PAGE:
From Idea to Implementation: Three Keys for Change Efforts in Churches

Most church leaders have ideas, but not all ideas lead to change. What separates the dream from reality?

In 1948, two graduate students at the Drexel Institute of Technology overheard a supermarket executive discussing a fundamental problem—the need for an automatic system to read each product item. Working together, the two students helped change the way retailers do business. They created the idea of a barcode.

Before the barcode, supermarket clerks had to punch numbers into a keypad. It was slow. The process was prone to keystroke errors. After the barcode, everything is scanned swiftly and with minimal errors.

We experience the change to the barcode system almost every day. It’s ubiquitous. But how did the idea transition to reality? What can churches learn from this process?

Simple with obvious benefits. Ideas that transition into changes are typically simple and have obvious benefits. How often have I said, “Why didn’t I think of that?” The best ideas are simple. The best ideas have obvious advantages. The barcode was simple—just a bunch of lines inspired by the dots and dashes of Morse code. And yet the benefits were profound.

Are the ideas you’re floating to your church leaders simple? Are the benefits obvious? Not every idea needs to be simple. Indeed, many changes in the church are complex and involve a cultural shift among the people. However, the ones most quickly adopted are simple and have obvious benefits.

Standard process. The great Wally World of Bentonville gave the barcode a boost. As Wal-Mart grew (along with other large grocery chains), so did the use of the rather efficient barcode, which became a critical part of retail distribution systems. Critical mass was achieved, however, with the adoption of a standard system. The scanners were expensive to retailers. Manufacturers had to change systems to put the labels on all the products. Without a standard, each retailer would have its own system and each manufacturer its own label. When the National Association of Food Chains chose the UPC barcode as the standard, enough companies jumped on board to make it a reality.

If you’re mulling through an idea that will be a different reality for different groups in the church, then you’re less likely to see the concept transition into change. If the change effort is not standard for the entire church, people will likely be confused. For instance, having two discipleship processes for two groups will probably produce misunderstandings and misperceptions. To give another example, if you’re leading a multi-site church with individual systems for each site, you’re less likely to institute changes across all sites. The more a leader can make a new idea relevant to the entire church, the more probable that idea will transition into change.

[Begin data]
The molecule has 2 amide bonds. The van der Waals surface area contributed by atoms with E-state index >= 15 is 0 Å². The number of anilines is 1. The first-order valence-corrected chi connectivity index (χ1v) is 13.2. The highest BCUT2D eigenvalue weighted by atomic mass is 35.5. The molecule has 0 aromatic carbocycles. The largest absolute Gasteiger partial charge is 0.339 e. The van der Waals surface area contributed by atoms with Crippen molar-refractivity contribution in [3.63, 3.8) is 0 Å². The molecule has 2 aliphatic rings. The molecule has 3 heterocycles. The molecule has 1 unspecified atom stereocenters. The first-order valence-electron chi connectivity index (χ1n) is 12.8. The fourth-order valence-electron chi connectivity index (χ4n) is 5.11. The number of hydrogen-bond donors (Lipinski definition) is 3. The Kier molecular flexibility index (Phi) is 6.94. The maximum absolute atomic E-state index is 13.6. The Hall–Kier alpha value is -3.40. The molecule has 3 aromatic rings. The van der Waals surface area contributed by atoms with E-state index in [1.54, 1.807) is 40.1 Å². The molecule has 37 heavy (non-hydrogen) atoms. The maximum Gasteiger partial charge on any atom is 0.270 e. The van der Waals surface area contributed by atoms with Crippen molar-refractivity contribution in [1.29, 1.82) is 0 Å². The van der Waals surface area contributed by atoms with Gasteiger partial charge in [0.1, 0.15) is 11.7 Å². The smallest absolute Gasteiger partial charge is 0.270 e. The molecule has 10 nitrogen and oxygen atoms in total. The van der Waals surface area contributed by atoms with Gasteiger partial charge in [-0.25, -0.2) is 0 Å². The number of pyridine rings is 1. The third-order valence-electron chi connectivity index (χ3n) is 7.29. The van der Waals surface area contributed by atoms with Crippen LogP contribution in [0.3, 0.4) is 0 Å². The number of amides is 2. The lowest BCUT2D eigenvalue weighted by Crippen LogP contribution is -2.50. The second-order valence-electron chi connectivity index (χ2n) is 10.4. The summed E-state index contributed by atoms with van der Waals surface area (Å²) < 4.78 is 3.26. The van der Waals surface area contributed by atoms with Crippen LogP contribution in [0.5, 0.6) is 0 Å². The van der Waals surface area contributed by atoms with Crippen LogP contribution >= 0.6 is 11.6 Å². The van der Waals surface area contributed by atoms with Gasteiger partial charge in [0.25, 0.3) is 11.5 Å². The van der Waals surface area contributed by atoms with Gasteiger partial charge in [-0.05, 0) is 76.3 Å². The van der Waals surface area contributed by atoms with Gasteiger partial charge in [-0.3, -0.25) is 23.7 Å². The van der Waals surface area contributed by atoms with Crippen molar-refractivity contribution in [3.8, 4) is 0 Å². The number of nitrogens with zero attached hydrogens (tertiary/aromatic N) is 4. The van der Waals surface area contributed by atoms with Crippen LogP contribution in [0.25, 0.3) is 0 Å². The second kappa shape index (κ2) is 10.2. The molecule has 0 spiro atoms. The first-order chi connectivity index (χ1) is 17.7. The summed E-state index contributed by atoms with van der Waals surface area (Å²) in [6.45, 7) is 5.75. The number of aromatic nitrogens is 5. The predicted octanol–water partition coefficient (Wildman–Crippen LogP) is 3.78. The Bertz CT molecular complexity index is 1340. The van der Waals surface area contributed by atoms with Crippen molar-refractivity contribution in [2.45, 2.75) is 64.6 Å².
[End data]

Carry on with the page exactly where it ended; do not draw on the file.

Flexibility. The barcode went through several phases. The original design was a circle. But designers soon discovered during printing that the ink would smudge in the direction of the running paper. So, the linear form we know today was created. The original creators of the circular barcode could have scoffed at the proposed change, but they were flexible. The idea was not about shape or form but rather use.

If you’re working through an idea for your church, make it simple, standard, and. . . flexible. Neither simplicity nor standards should become so rigid that—as the change implementation begins—an idea cannot evolve over time. A good idea becomes better through the multi-workings of the people in the church. As the leader, most changes will begin with your ideas. But your ideas are not the endpoint. The best vision for a church combines the simplicity of a leader’s idea with the involvement of the people. As a leader, you must be flexible with your ideas in order for the entire congregation to make them their own.

It’s fun to dream up new ideas. The hard work begins when attempting to implement them. Change occurs most smoothly when ideas are simple, standard, and flexible.

Posted on May 8, 2024

As President of Church Answers, Sam Rainer wears many hats. From podcast co-host to full-time Pastor at West Bradenton Baptist Church, Sam’s heart for ministry and revitalization are evident in all he does.
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